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When Men are Still Good in Batman v Superman

Written by James Leggett

You can be sure of SPOILERS below.

Throughout Batman v Superman: Dawn of Justice, the promise of reward seems nonexistent. There are two different conflicts within Batman and Superman which reflect their actions. The most noble thing Batman does is outside the costume in the opening sequence retelling the climax of Man of Steel. The way he races into the fray as everyone else runs from it is a heroic and brave move. As the film progresses and we see him don the cape and cowl, we are instantly presented a different Batman. A darker Batman. This is very much the Frank Miller Batman whose bitterness and anger towards injustice has pushed him off the edge of heroism and into full-on vigilante. This Batman is unhinged and revels in the brutality inflicted on his enemies. Bruce tells Alfred that over the course of his twenty-year crusade, promises haven’t amounted to much and the good guys have left. This heavily alludes to Jason Todd, with his Joker-tarnished costume on display, but also to Batman himself. This is a defeated Batman; the shell of a hero who strayed from his moral grounding. Alfred tells him he’s changed, though it brings no clarity to Bruce.

Superman, on the other hand, is a victim of media perception and division among the people who were supposed to join him in the sun. All of Jor-El’s messiah-heavy declarations from the previous film don’t seem to offer any benefits. The faith instilled in him from Pa Kent has deteriorated and forced Superman to question his stance in this world. Sure, there are some who indeed see Superman as the beacon of hope, but thanks to Lex Luther he’s constantly thrown into repercussions from false wrongdoings. And Superman, for all his powers, is imperfect. His intentions are always good, but his flaws are not impervious to society’s speculations and inherent fear of his potential.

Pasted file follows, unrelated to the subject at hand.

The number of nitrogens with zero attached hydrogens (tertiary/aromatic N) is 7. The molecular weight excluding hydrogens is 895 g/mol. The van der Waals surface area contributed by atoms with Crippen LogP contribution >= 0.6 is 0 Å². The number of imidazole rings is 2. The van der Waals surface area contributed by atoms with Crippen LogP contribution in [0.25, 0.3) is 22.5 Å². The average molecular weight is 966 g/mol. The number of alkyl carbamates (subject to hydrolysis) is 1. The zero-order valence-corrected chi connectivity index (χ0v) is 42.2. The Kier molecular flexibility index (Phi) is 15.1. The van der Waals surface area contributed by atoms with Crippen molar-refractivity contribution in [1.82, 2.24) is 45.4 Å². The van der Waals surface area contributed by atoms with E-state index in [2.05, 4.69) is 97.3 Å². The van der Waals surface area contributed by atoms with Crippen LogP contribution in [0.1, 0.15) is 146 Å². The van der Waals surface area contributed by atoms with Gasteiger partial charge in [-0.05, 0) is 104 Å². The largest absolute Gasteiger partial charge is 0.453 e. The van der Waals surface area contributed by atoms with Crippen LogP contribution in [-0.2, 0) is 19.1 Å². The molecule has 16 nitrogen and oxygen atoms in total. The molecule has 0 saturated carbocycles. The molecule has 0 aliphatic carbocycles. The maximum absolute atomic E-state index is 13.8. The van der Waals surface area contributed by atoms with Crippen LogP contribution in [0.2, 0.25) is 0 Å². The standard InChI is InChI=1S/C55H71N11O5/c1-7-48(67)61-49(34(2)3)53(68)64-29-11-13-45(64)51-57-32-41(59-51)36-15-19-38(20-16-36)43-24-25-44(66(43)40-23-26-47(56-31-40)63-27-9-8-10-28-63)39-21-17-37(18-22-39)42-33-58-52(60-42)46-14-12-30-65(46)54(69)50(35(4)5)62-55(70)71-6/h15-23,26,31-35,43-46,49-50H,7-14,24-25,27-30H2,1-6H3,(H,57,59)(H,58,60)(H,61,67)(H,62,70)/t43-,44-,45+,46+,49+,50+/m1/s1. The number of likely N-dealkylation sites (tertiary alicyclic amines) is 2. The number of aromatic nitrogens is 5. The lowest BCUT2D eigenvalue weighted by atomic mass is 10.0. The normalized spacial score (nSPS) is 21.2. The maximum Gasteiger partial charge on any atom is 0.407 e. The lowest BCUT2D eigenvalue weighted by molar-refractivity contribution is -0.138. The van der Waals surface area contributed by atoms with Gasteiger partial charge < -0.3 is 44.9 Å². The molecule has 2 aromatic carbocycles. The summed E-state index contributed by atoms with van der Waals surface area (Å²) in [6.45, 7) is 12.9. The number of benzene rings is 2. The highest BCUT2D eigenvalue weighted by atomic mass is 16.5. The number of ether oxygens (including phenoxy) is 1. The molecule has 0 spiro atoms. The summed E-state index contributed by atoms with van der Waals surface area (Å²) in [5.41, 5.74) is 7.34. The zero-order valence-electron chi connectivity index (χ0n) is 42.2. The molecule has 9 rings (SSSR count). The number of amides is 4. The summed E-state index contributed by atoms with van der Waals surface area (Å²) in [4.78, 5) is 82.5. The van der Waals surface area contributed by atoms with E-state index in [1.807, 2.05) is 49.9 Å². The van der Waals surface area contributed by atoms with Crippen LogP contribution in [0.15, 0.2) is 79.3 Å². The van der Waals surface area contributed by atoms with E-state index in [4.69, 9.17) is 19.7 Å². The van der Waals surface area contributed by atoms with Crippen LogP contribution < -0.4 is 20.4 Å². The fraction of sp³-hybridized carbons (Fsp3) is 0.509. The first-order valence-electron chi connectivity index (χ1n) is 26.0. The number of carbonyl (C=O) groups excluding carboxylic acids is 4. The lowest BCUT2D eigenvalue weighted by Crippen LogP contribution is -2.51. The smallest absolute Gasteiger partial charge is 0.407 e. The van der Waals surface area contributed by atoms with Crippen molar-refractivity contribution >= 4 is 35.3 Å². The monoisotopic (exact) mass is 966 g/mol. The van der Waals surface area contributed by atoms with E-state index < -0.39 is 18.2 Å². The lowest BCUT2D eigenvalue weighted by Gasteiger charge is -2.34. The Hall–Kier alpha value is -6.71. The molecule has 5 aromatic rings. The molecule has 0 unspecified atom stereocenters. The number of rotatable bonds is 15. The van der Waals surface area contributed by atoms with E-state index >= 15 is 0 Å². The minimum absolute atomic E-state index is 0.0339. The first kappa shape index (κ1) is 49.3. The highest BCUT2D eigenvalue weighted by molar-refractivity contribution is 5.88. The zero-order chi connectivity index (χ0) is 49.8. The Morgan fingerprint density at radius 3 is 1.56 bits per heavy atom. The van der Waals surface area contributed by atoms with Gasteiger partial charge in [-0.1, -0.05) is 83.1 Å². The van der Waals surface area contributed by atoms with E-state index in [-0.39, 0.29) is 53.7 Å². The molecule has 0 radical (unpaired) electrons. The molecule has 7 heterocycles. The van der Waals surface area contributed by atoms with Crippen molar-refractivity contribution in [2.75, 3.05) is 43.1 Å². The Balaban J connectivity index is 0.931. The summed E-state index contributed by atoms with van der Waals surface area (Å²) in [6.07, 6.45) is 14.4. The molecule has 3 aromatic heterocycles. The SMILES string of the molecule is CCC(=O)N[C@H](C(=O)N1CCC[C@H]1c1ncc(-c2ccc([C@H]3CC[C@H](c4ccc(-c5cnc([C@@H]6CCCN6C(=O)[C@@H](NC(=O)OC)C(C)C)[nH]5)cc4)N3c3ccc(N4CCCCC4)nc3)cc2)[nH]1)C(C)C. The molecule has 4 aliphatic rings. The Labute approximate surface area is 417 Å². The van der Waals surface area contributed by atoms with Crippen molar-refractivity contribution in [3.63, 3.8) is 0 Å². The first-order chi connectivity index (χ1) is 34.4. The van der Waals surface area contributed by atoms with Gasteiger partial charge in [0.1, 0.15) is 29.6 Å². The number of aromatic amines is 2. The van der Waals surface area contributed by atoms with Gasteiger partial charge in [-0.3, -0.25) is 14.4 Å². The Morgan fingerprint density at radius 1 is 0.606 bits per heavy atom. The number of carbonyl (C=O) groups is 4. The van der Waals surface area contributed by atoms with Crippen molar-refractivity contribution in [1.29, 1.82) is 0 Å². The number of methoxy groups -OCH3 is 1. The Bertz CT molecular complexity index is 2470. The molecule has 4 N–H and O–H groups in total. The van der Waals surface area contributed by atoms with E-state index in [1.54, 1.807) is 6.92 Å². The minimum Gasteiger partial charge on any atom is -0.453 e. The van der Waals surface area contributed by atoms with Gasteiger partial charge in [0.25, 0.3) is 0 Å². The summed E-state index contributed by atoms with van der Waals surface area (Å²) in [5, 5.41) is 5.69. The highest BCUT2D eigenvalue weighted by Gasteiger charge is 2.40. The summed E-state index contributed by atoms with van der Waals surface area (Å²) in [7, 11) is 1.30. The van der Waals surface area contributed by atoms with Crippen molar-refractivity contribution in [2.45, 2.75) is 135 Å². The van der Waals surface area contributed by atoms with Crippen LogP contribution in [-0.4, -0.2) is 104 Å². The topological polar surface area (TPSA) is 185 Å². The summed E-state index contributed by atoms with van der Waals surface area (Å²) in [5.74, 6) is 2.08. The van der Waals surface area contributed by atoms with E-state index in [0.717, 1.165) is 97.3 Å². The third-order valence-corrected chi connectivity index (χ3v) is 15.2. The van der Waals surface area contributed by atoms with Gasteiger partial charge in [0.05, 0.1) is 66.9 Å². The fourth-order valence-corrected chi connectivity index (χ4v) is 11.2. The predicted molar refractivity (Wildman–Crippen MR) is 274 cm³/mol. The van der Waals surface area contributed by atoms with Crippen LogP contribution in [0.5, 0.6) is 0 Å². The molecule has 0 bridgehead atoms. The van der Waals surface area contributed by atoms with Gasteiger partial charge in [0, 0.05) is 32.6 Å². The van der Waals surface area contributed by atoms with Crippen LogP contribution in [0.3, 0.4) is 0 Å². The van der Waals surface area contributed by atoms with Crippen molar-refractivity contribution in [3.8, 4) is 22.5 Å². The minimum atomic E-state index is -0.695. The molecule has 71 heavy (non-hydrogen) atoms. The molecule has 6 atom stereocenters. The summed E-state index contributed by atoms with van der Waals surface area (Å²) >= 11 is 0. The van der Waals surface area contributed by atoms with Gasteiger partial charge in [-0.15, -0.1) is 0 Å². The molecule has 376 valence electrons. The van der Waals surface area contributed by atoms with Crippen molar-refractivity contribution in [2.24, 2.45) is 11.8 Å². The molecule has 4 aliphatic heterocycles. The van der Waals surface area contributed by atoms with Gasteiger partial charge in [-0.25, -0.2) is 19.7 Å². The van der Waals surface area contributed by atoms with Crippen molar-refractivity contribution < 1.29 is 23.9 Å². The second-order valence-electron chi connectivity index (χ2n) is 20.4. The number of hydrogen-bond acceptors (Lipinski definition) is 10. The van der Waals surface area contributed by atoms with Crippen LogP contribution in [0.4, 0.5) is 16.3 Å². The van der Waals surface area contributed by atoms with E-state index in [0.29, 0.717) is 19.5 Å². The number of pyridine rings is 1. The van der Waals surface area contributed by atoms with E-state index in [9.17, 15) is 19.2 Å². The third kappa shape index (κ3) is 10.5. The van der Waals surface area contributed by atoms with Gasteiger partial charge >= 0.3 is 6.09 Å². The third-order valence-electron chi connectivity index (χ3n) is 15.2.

While Superman struggles with conflict in a way far removed from the boy-scout image embedded in the mainstream conscious, he is a good guy throughout the film. Not perfect, but he’s trying to be a hero. Even when the titular fight arises, Superman’s sole reasoning for squaring against Batman is to save his mother. Sure, his temper is tested and he entertains the fight, but the only reason he would fight someone of Batman’s stature is in the hope of saving a loved one. In contrast, Batman’s motive is fueled by anger and hatred, wanting Superman to be removed like a parasite.

The conclusion of their fight is already one of the bigger points of contention for people. As Superman mutters “Martha,” and Batman recalls his own mother out of distressed confusion, the realization that his mother shares the same name strikes an emotional chord with him. But what’s so effective about this simple moment is that it does two significant things for Batman. First, it humanizes Superman in a way that is completely detached from Batman’s previously unflinching disdain. With Lois Lane’s arrival, it confirms that there are people with emotional ties to Superman. That the preconceived notion that Superman is an alien with zero empathy towards humanity is wrong. And second, it reignites the hero that has been lost in Batman. The sole reason Bruce put on a cape and cowl in the first place was because he lost his mother and father. His quest has always been to avenge their deaths and prevent similar occurrences from happening. This Batman, who has become a product of the injustice, has lost that glimmer of light. Hearing Superman’s selfless plea to save his mom allows Batman to realize the hero he hasn’t been. This internal switch certainly looks rushed in cinematic storytelling, but also gives a lot of weight to Batman’s sudden drive in the next scene.

It will obviously need to be seen if this arc for Batman extends into Justice League, but I would assume so since I can’t imagine the other heroes tolerating Batman’s indifference towards murder. The insightful assurance comes at the end when Bruce tells Diana, “Men are still good.” at Superman’s graveside. Is all of this heavy-handed? Sure, but it’s a superhero movie so that should not be the issue. The dark, brooding tone which is consistent in the entire film certainly paints these characters in a new light (or no light). But as said in an other DC film, “The night is darkest just before the dawn.”

What did you think of Batman v Superman? Are you excited for Justice League? Comment below or on Twitter!

About the author

James Leggett